However, the turtles, like humans, are prone to heavy bouts of flatulence after eating the vegetables.
Last year a turtle at a Sealife Centre triggered overflow alarms in the middle of the night after the splashes from gassy bubbles hit overflow sensors.
Now the Yarmouth turtle tank -12 feet in depth and width holding 250,000 litres of water along with George the 3ft long green turtle - has been partially emptied for the festive season.
Thousands of litres have been removed to lower the water by a six inches and keep the sensitive alarms clear.
Displays Supervisor Christine Pitcher said: ''Last time an aquariist had to dash to the centre in the middle of the night, so we're not going to take any chances.
''Sprouts are really healthy for green turtles.
''The high levels of calcium in them are great for their shells, the fibre is good for their digestion and they also contain lots of beneficial Vitamin C, sulphur and potassium.''
Senior Marine Biologist Darren Gook added: ''We like to treat him to different foods and seeing as it's Christmas we thought Brussels sprouts would be good.
''I haven't noticed too many bubbles coming from George yet but hopefully now the water levels have been adjusted flatulence won't cause problems.''
Green turtles are mainly herbivores who feed on marine grasses and algae and are found in coastal regions of the Atlantic, Pacific and Indian Oceans.
They are the largest turtles in the world and can grow up to one and a half metres (five ft) in length, weigh an incredible 400 kilos (63 stone) and live for up to 80 years.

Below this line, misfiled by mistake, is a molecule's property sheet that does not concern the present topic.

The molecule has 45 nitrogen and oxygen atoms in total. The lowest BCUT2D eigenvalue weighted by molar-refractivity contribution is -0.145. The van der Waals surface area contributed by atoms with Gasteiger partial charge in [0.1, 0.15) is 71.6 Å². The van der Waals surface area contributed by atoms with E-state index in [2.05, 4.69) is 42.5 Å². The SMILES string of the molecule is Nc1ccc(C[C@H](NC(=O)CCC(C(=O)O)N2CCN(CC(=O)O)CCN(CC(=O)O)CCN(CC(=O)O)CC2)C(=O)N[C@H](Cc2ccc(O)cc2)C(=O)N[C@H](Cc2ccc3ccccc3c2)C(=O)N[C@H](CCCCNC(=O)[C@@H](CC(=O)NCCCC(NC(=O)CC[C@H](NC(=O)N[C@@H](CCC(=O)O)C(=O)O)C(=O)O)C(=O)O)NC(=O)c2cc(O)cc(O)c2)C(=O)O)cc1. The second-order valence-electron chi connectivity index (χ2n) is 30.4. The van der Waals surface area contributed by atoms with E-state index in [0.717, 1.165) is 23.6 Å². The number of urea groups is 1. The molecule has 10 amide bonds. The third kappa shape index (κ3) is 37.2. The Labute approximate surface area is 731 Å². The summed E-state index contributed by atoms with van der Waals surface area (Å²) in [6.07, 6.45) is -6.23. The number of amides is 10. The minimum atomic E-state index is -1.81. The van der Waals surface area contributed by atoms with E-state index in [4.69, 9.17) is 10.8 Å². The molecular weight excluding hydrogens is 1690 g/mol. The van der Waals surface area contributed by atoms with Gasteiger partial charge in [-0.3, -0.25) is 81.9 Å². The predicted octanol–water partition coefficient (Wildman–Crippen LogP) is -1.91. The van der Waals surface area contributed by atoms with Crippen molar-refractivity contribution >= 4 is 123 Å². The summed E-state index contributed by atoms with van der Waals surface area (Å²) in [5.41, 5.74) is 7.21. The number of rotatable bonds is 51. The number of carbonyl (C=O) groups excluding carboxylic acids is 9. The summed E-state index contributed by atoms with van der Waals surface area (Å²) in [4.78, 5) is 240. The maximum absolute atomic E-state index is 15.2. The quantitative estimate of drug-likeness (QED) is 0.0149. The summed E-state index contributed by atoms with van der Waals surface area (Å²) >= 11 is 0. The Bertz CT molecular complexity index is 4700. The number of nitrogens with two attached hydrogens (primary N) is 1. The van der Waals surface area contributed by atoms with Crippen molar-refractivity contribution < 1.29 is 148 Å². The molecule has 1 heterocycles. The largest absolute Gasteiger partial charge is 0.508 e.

Poaching and destruction of habitat has led to a decline in numbers and the species is now endangered, with a critically endangered population in the Mediterranean.
The eight-year-old resident male at Great Yarmouth Sea Life centre measures a metre and will reach maturity for another 20 years.
Thursday, December 17, 2009
Tuesday, November 10, 2009
Nic Balthazar says:
"The waiting is over. The clip is on-line!!!!
Please share and spread over the whole planet as fast and massive as you can click.
Or just You Tube it: Dance for the Climate. (and say nice things ;-) )
Also please start to dance yourself, and spread the message that everyone can join the dance, by uploading his own dance-video (preferably to the same Magnificent song). The idea is to make a huge international dance-petition.
Word is that the Copenhagen Climate summit would already fail to deliver. Let's all join the movement to tell them that failure is just not an option.
We just need to start moving! Together.
Hope you'll all like the clip, and thanks to everyone who contributed!!
Let's make it work!
Saturday, October 10, 2009
Thursday, October 8, 2009
Wednesday, October 7, 2009
Monday, October 5, 2009